About 50 years ago I saw a film adaptation of Jules Vernes novel Robour - The Conqueror. The film was not quite like the novel, but I think Jules Verne would not have had anything against this movie version.Robour was a man who had done somethingMoreAbout 50 years ago I saw a film adaptation of Jules Vernes novel Robour - The Conqueror.
The film was not quite like the novel, but I think Jules Verne would not have had anything against this movie version.Robour was a man who had done something which at the time was considered impossible. He had constructed a giant aircraft, The Albatross, and thus came to dominate the airspace. He had become Master of the World.One scene from the movie burned itself so firmly into my mind that I to this day remember it very clearly: The big aircraft that had countless propellers were still in the air over two armies, which were deployed and ready to start fighting each other.Robour was (like Captain Nemo in the One Thousand Leagues Under The Sea) against war.
He wanted to stop what he saw from his view would be a bloody affair.His problem was simply this: Good enough, he had absolute control over the overall situation, because he, unimpeded from his airplane, could bomb both armies, but by dropping bombs he involved himself in precisely what he wanted to prevent - war.
The question therefore was whether he could dissuade the two armies to fight, threaten to bomb both if they did not mutually stop their exercise.As it appeared in the film, Robour’s dilemma was that he did not have a peace technology, i.e. a technology that directly would stop or prevent a war without violent means.I remember the scene where Robour in his giant public address system was exhorting the two armies not to go to war, and stated that if they still did it, he would bomb them both. The armies did not listen to Robour’s admonitions, and the scene ended with both armies exposed to Robour’s bombardment, so that they were unable to fight each other.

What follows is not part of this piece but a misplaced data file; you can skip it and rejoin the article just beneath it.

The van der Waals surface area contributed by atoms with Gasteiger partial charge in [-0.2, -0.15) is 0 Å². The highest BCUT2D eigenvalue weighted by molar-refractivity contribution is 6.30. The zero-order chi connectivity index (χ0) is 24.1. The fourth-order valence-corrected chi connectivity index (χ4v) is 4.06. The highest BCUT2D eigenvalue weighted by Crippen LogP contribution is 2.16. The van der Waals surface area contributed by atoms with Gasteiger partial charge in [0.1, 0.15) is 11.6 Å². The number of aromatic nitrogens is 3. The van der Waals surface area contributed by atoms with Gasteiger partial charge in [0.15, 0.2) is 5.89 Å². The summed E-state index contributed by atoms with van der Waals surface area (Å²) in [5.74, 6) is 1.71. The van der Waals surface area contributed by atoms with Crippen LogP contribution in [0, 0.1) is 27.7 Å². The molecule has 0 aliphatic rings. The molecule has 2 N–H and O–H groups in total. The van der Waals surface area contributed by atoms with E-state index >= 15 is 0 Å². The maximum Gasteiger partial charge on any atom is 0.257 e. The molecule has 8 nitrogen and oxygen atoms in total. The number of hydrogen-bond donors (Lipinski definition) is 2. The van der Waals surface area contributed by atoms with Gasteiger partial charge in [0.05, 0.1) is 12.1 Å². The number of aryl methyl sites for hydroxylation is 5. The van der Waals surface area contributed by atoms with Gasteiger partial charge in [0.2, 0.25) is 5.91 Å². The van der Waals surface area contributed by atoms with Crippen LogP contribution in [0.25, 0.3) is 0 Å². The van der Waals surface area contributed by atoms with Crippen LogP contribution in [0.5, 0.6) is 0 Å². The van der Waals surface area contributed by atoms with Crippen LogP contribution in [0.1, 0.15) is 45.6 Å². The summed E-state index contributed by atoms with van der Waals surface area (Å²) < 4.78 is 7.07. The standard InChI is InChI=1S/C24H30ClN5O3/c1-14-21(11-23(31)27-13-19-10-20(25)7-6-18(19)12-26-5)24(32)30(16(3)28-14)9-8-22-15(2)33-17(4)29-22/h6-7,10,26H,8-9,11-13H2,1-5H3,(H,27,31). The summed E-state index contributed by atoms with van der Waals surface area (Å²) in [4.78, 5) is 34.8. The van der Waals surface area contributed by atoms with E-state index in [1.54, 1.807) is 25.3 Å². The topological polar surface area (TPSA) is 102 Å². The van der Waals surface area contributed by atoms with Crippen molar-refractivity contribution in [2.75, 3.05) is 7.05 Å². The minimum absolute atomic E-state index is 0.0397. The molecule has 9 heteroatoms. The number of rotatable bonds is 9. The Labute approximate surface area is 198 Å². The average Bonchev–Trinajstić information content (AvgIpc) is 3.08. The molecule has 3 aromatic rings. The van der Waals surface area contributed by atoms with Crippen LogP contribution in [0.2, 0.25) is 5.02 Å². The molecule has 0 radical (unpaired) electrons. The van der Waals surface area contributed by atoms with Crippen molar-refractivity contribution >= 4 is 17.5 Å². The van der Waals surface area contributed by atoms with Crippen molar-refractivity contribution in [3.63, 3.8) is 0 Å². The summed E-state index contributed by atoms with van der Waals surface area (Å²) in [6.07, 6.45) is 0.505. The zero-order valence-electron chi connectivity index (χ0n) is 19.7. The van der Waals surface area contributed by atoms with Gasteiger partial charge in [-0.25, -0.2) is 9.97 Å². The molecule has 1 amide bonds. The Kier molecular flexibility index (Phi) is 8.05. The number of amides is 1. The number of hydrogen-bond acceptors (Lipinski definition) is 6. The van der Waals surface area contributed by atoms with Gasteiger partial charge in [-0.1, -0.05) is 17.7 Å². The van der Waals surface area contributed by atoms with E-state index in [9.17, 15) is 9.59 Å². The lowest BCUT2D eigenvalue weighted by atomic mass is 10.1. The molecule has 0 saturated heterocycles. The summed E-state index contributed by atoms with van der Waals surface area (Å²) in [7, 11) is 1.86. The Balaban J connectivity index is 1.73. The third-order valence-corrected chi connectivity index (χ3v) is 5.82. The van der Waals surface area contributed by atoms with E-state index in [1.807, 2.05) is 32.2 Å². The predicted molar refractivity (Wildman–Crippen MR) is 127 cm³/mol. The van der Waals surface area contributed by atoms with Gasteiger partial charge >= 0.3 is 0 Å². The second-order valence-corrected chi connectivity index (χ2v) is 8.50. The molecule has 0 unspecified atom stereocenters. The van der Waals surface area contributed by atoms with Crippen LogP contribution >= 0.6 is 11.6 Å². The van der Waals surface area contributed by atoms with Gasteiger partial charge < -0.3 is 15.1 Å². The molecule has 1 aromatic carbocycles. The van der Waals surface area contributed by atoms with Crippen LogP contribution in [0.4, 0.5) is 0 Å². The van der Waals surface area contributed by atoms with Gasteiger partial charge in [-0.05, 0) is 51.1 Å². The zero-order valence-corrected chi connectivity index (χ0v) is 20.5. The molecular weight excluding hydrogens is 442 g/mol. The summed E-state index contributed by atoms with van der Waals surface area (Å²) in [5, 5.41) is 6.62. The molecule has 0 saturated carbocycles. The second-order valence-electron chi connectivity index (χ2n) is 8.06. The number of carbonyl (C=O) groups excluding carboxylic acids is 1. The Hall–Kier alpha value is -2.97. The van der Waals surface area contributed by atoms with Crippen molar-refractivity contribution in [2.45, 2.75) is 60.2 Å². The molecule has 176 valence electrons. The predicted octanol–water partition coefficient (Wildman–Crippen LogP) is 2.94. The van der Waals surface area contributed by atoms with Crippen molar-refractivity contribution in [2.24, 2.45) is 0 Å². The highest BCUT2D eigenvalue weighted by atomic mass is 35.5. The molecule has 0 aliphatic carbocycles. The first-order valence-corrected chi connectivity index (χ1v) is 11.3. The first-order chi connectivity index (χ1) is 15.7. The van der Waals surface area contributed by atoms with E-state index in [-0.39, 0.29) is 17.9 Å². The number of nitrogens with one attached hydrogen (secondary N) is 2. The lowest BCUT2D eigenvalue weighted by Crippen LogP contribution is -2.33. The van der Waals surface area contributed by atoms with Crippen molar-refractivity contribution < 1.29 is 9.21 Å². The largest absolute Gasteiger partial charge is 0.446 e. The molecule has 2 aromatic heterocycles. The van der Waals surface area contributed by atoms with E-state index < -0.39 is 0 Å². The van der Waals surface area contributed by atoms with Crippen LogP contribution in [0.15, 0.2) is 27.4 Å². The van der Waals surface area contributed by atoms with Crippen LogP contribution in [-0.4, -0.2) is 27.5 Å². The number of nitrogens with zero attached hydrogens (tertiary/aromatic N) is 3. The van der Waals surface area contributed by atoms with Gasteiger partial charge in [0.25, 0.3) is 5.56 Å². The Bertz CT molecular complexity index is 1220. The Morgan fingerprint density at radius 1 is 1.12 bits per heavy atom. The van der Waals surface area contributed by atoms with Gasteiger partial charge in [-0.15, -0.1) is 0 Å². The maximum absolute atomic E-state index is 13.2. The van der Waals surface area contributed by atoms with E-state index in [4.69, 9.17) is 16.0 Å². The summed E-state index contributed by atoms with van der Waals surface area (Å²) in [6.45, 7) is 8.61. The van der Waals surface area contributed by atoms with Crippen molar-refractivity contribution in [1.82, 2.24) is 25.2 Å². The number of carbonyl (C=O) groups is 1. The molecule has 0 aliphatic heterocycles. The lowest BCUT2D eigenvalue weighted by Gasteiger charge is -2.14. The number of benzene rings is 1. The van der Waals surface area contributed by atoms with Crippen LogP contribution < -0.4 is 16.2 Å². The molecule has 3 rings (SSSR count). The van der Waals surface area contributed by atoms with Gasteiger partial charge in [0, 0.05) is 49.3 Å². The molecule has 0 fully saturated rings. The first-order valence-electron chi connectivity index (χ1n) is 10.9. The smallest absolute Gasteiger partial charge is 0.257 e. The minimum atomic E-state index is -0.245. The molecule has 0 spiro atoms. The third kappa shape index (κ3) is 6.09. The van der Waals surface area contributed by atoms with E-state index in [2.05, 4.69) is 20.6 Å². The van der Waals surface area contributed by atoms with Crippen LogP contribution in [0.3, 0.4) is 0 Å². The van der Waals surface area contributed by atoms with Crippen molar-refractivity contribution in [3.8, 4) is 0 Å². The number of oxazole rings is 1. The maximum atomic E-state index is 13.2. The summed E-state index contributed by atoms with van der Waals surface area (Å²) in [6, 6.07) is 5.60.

Robour himself was bitter and angry.The film ended with the mighty airplane severely damaged and later on blown up by the three prisoners he had on board. Robour chose to sink into the sea with his flying ship, but his last words were:I take my dream (world peace) with me. But it will not be lost to humanity. It will belong to you the day the world is educated enough to profit by it and wise enough not two abuse it.Captain Nemos last words, when his submarine Nautilus sank, had a similar message:There is hope for the future, and when the world is ready for a new and better life, all this (war) will some day come to pass in Gods good time.”Today we have what Robour did not - a genuine peace-forming technique, i.e.
a technology which can both prevent wars and also bring existing wars to an end. This technology is completely different from any war technology, as while war technology is based on the ability to destroy, peace technology builds on the ability to create and build.The problem is that many are so fixated on the destructive side of life and its material side that they may hardly believe in peace technology. One knows what missiles, shells, tanks, machine guns and bombers are, but world peace through meditation in groups?Sound too unlikely that by closing your eyes and meditate we can affect belligerent countries to cease hostilities?
If you think so, it is perhaps because ones worldview is not up to date. We must therefore examine what a worldview is, how it forms, and how we might change it.